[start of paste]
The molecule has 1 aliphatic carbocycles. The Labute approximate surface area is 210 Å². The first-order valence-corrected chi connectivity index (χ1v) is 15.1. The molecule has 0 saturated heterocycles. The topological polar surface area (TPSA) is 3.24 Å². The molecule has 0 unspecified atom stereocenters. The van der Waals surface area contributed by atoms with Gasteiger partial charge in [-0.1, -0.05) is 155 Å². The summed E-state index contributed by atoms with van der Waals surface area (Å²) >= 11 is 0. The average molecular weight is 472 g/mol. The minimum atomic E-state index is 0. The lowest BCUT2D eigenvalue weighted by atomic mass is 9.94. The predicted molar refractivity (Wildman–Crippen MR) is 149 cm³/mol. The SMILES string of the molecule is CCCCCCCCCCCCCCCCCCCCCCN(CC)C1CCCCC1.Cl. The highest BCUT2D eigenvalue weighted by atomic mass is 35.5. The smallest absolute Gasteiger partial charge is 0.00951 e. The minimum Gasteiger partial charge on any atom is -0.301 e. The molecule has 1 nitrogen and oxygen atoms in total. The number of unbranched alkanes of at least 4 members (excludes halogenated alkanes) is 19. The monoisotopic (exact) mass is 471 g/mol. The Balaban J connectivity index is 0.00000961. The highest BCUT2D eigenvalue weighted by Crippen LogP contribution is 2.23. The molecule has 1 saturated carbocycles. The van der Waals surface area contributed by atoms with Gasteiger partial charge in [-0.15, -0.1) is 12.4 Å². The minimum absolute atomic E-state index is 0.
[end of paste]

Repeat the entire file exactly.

The molecule has 1 aliphatic carbocycles. The Labute approximate surface area is 210 Å². The first-order valence-corrected chi connectivity index (χ1v) is 15.1. The molecule has 0 saturated heterocycles. The topological polar surface area (TPSA) is 3.24 Å². The molecule has 0 unspecified atom stereocenters. The van der Waals surface area contributed by atoms with Gasteiger partial charge in [-0.1, -0.05) is 155 Å². The summed E-state index contributed by atoms with van der Waals surface area (Å²) >= 11 is 0. The average molecular weight is 472 g/mol. The minimum atomic E-state index is 0. The lowest BCUT2D eigenvalue weighted by atomic mass is 9.94. The predicted molar refractivity (Wildman–Crippen MR) is 149 cm³/mol. The SMILES string of the molecule is CCCCCCCCCCCCCCCCCCCCCCN(CC)C1CCCCC1.Cl. The highest BCUT2D eigenvalue weighted by atomic mass is 35.5. The smallest absolute Gasteiger partial charge is 0.00951 e. The minimum Gasteiger partial charge on any atom is -0.301 e. The molecule has 1 nitrogen and oxygen atoms in total. The number of unbranched alkanes of at least 4 members (excludes halogenated alkanes) is 19. The monoisotopic (exact) mass is 471 g/mol. The Balaban J connectivity index is 0.00000961. The highest BCUT2D eigenvalue weighted by Crippen LogP contribution is 2.23. The molecule has 1 saturated carbocycles. The van der Waals surface area contributed by atoms with Gasteiger partial charge in [-0.15, -0.1) is 12.4 Å². The minimum absolute atomic E-state index is 0.